Metropolises committed to transparency

On December 9, to mark the International Anti-Corruption Day, local and regional governments around the world joined the campaign #Commit2Transparency, which raises awareness of the negative effects of corruption, and about how to prevent it and fight it.

 

This year, the Community of Practice on Transparency and Open Government from UCLG, of which Metropolis is part of, in collaboration with UN-Habitat, launched a new edition of the campaign with the aim of renewing the commitment to work towards more transparent, accountable and participative cities and territories.

 

The campaign consisted of the promotion of messages by local governments on their role in the prevention and fight against corruption. Part of our membership has participated, and some others are already taking direct action and leadership in support of transparency and open government:

 

 

“Bogotá is a benchmark in Colombia as it is the first city in the country to have a Districtwide Public Policy on Transparency, Integrity and Non-tolerance of Corruption.  Its objectives and actions commit the District Administration to work in coordination with the private sector and citizens to confront this scourge.”
Raúl Buitrago Arias, General Secretary of Bogotá

 

“Opening public information enables accountability and encourages neighbors to reuse data to create new developments and applications that improve the quality of public services.”

Fernando Straface, General Secretary of Buenos Aires

 

“The Municipal Autonomous Government of La Paz, committed to transparency in its management, approved the first Law on Access to Public Information in Bolivia that promotes active participation and social control.  We know that these type of actions significantly reduces the risk factors of corruption.”

Luis Revilla Herrero, Mayor of La Paz

 

“Lisbon, as a modern and innovative city, has drawn up a clear strategy in what regards to transparency and anti-corruption. It has been one of the first municipalities to put into force a participatory budget as a way to further promote the engagement of its citizens on day-to-day municipal policies.

Transparency and access to open information is undoubtedly the best way to assure a free corruption management system.”

Fernando Medina, Mayor of Lisboa

 

“Corruption is the virus that threatens all our policies of equality and solidarity. Many of us mayors work to carry out anti-corruption policies and we must feel strong and united in this fight.”

Manuela Carmena, Mayor of Madrid

 

“I am convinced that efficiency and transparency are the foundations of institutional trust. In order to build that bond with the citizenry, our bet is to strengthen a closer institutional tie, which reaches the territory and the people. I myself govern largely from the streets of my city, listening to the citizens and telling them what we do from the Mayor's Office with its resources. We have two accounts a year, we publish the hiring processes on the web, and through social networks we promote daily the advances the Administration makes.  All of the above contributes to building trust.”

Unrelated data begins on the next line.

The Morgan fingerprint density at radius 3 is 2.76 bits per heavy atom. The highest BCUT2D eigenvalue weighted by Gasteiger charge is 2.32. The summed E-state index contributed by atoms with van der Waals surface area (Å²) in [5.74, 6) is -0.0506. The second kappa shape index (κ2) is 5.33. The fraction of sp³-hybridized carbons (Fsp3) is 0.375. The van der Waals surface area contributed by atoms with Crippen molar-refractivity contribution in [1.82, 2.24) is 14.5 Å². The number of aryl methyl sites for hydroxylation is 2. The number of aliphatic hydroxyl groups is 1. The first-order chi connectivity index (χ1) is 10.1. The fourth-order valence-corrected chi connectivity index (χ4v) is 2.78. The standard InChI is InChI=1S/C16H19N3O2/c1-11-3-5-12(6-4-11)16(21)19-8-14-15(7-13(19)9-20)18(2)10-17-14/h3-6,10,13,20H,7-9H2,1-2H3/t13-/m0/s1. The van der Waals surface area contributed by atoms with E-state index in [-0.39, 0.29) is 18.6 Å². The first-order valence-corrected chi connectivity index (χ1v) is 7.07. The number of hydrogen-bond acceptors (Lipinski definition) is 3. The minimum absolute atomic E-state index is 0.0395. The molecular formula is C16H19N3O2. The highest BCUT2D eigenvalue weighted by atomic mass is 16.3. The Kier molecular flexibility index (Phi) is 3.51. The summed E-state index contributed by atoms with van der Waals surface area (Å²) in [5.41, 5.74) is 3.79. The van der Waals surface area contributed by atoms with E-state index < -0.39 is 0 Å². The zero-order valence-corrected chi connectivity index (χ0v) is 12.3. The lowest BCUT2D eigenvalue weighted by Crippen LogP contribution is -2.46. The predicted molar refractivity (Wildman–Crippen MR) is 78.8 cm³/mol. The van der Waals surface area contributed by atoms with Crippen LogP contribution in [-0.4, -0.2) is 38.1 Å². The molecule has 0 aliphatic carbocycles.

Federico Gutiérrez Zuluaga, Mayor of Medellín

 

“Montevideo has an open data system, from which we make available to the citizenry the largest amount of public data handled by the Intendencia. We are convinced that betting on democracy implies betting absolutely on transparency. For this, it is essential that all citizens have access to the information and data corresponding to management.  In this way, it is possible to build increasingly inclusive and transparent cities.”

Daniel Martínez, Mayor of Montevideo

 

“On behalf of the Council of Mayors and the Planning Office of the Metropolitan Area of San Salvador, we reaffirm our commitment to work in a responsible and participatory manner in regards to administrative management, promoting transparenc, as well as  access to public information in order to build safe, prosperous, and inclusive cities.”

Ernesto Muyshondt, Mayor of San Salvador and General Coordinator of COAMSS

 

“In order to fight corruption, the promotion of active data transparency and the strengthening of links between government and civil society are the focus of our management and a personal priority of mine.  São Paulo is one of the pioneer cities in open government in the world and since 2016 is part of the group of 20 subnational governments of the Open Government Partnership.”

Bruno Covas, Mayor of São Paulo

 

 

The UN General Assembly declared December 9 as International Anti-Corruption Day, to be observed annually. The objective of this Day is to create awareness about the negative effects of corruption and the need to prevent and fight it. One of the principal international instruments available today is the United Nations Convention against Corruption, adopted in 2003 and ratified by 182 parties to date.

 

Click here for more information about the campaign.

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